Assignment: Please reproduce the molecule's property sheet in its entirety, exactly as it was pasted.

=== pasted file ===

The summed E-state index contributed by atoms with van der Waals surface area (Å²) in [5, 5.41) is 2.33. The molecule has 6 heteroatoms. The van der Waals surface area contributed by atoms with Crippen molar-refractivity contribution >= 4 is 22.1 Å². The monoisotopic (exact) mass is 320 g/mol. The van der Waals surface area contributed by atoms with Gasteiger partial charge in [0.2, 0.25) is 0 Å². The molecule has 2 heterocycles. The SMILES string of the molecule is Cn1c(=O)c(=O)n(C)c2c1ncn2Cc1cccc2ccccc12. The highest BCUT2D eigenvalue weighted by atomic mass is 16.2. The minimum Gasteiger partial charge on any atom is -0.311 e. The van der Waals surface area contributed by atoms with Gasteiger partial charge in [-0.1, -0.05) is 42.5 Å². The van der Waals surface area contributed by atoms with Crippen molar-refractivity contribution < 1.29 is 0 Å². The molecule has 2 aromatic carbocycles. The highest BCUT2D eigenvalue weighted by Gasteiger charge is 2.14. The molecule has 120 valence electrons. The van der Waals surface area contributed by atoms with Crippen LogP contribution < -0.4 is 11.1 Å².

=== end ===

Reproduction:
The summed E-state index contributed by atoms with van der Waals surface area (Å²) in [5, 5.41) is 2.33. The molecule has 6 heteroatoms. The van der Waals surface area contributed by atoms with Crippen molar-refractivity contribution >= 4 is 22.1 Å². The monoisotopic (exact) mass is 320 g/mol. The van der Waals surface area contributed by atoms with Gasteiger partial charge in [0.2, 0.25) is 0 Å². The molecule has 2 heterocycles. The SMILES string of the molecule is Cn1c(=O)c(=O)n(C)c2c1ncn2Cc1cccc2ccccc12. The highest BCUT2D eigenvalue weighted by atomic mass is 16.2. The minimum Gasteiger partial charge on any atom is -0.311 e. The van der Waals surface area contributed by atoms with Gasteiger partial charge in [-0.1, -0.05) is 42.5 Å². The van der Waals surface area contributed by atoms with Crippen molar-refractivity contribution < 1.29 is 0 Å². The molecule has 2 aromatic carbocycles. The highest BCUT2D eigenvalue weighted by Gasteiger charge is 2.14. The molecule has 120 valence electrons. The van der Waals surface area contributed by atoms with Crippen LogP contribution < -0.4 is 11.1 Å².